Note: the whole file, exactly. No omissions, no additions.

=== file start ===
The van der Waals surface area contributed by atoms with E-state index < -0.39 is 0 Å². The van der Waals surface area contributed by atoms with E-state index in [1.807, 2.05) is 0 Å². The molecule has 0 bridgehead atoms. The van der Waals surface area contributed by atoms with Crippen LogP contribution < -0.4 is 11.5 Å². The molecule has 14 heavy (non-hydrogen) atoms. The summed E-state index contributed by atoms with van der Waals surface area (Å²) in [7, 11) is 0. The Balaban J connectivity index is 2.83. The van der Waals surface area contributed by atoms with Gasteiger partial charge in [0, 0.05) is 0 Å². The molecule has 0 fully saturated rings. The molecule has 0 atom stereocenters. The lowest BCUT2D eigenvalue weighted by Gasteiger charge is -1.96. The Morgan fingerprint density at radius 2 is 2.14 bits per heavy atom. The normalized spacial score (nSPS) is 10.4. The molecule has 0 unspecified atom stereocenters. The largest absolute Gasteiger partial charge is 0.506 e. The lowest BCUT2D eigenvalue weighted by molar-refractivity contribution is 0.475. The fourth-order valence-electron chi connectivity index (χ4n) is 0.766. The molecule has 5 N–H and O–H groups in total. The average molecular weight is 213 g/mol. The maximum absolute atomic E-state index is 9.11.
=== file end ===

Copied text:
The van der Waals surface area contributed by atoms with E-state index < -0.39 is 0 Å². The van der Waals surface area contributed by atoms with E-state index in [1.807, 2.05) is 0 Å². The molecule has 0 bridgehead atoms. The van der Waals surface area contributed by atoms with Crippen LogP contribution < -0.4 is 11.5 Å². The molecule has 14 heavy (non-hydrogen) atoms. The summed E-state index contributed by atoms with van der Waals surface area (Å²) in [7, 11) is 0. The Balaban J connectivity index is 2.83. The van der Waals surface area contributed by atoms with Gasteiger partial charge in [0, 0.05) is 0 Å². The molecule has 0 fully saturated rings. The molecule has 0 atom stereocenters. The lowest BCUT2D eigenvalue weighted by Gasteiger charge is -1.96. The Morgan fingerprint density at radius 2 is 2.14 bits per heavy atom. The normalized spacial score (nSPS) is 10.4. The molecule has 0 unspecified atom stereocenters. The largest absolute Gasteiger partial charge is 0.506 e. The lowest BCUT2D eigenvalue weighted by molar-refractivity contribution is 0.475. The fourth-order valence-electron chi connectivity index (χ4n) is 0.766. The molecule has 5 N–H and O–H groups in total. The average molecular weight is 213 g/mol. The maximum absolute atomic E-state index is 9.11.